ROZZANO, Italy (Reuters) - U.S. hedge fund Elliott pulled off a boardroom coup at Telecom Italia (TLIT.MI) on Friday, wresting control away from French media group Vivendi (VIV.PA) as the fund embarks on a campaign to shake up slumbering companies across Europe.
Elliott and Vivendi have been at loggerheads for two months over the former state monopoly, with Elliott accusing Vivendi of serving only its own interests and the French media group saying Elliott was looking only for short-term financial gains.
Elliott succeeded in appointing 10 independent directors to the board, securing two thirds of the available seats on Telecom Italia’s (TIM) board after a shareholder vote.
Five of Vivendi’s candidates, including current Telecom Italia boss Amos Genish and the French media group’s CEO Arnaud de Puyfontaine, will remain on the board.
The big question now is whether Genish, a Vivendi ally but well respected by Elliott, Italy’s government and other investors, will decide to stay on. The new board is expected to meet on Monday to appoint a CEO and chairman.
“Today’s landmark vote represents a victory for all shareholders and opens a new chapter for TIM, in which the company can build upon a foundation of improved governance to secure sustained value creation for all stakeholders,” Elliott said in a note.
Elliott launched its campaign to loosen Vivendi’s grip over TIM in March. It built a stake of 9 percent in Italy’s biggest phone group to try to shake up the way Vivendi - which owns 24 percent - runs it.
Telecoms veteran Genish set out an ambitious new three-year strategy in March, which was welcomed by investors.
Genish has said his position would be “untenable” if TIM ended up with a board that did not back his strategy.
Elliott on Friday repeated its support for Genish and his plans, adding it would be at the discretion of the new board and management to evaluate whether and when to carry out any of the strategic initiatives it had itself proposed.
Elliott is stepping up its activities in Europe, as it sees more opportunities to unlock value by pushing through management changes, company break-ups and merger deals.
“It’s a signal of a shake-up to come,” said Stefano Fabiani, a fund manager at Zenit SGR, which invests in TIM’s ordinary and saving shares.
He said ideas proposed by Elliott, including a spin-off and partial sale of the soon-to-be-created network company, a conversion of savings shares, a return to dividends and potential asset sales “now assume a particular significance”.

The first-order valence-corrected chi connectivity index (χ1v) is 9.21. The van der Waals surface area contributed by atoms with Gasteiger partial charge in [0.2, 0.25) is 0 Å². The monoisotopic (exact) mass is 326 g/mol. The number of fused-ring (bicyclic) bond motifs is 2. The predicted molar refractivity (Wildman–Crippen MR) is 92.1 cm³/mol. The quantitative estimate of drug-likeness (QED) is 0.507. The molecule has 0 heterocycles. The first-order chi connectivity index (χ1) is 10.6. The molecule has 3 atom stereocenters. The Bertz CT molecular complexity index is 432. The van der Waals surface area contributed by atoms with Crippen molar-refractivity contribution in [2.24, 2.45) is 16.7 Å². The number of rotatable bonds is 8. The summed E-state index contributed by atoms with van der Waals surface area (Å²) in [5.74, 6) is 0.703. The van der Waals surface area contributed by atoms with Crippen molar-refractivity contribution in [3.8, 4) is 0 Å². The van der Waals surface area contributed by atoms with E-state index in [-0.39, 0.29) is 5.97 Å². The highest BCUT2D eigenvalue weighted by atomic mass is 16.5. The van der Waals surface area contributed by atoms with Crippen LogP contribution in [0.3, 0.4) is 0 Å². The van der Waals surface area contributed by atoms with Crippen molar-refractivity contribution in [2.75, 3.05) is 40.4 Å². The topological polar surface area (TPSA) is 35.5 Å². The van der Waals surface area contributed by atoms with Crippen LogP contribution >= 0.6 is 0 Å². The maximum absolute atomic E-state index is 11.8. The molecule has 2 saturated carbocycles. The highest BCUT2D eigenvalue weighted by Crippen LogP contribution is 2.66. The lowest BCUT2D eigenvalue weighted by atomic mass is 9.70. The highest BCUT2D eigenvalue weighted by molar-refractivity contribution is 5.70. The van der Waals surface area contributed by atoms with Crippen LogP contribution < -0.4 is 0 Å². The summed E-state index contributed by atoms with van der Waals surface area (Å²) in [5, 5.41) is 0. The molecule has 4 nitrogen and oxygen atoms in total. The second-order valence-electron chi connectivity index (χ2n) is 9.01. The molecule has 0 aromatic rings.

Vivendi reiterated its long-term interest in TIM.
“We will be very vigilant to ensure that the independent directors elected with Elliott’s slate don’t push for the break-up of TIM,” a Vivendi spokesman said.
Since becoming a shareholder in 2015, Vivendi had gradually tightened its grip on TIM, appointed the majority of its board last year and its own CEO as TIM’s executive chairman - all in the name of French tycoon Vincent Bollore’s stated ambition to build a southern European media powerhouse.
Two CEOs left because of clashes with the French investor.
The hands-on approach has led to friction with Rome, concerned about an asset it considers of strategic importance, and has unnerved other investors at the telecoms group.
Italy’s government eventually used the so-called “golden power” last year to ensure it had a say in some strategic decisions at TIM, a move widely seen as a bid to rein in Vivendi’s influence.
Vivendi said Friday’s vote changed everything, “so all the things like golden power ... seem to disappear out of the window”.
Industry Minister Carlo Calenda said on Twitter Rome would monitor the situation closely, adding it was important that conflicts of interests no longer hurt the former state phone monopoly and that it speeds up the planned separation of its network.
Ahead of the vote, proxy advisers recommended backing Elliott’s list of Italian industry heavyweights, saying Vivendi had been damaging for governance and investor returns.
The vote was very close given the size of Vivendi’s stake.
Some 49.84 percent of the shareholders present at the meeting voted in favour of the Elliott list, while 47.18 percent voted in favour of Vivendi.
Vivendi said the result was not a “market driven victory” saying it was the participation of Italian state lender CDP that tilted the vote in Elliott’s favour.
Italian state lender CDP bought 4.8 percent of TIM, a move widely seen as political endorsement of the Elliott campaign.
“We are surprised by that... how a shareholder with government money can vote for a short-term hedge fund,” the Vivendi spokesman added.
Shares in TIM, which had risen 15 percent since Elliott’s campaign kicked off in early March, rose a further 2.15 percent on Friday after the vote.
Additional reporting by Stephen Jewkes; Editing by Keith Weir and Elaine Hardcastle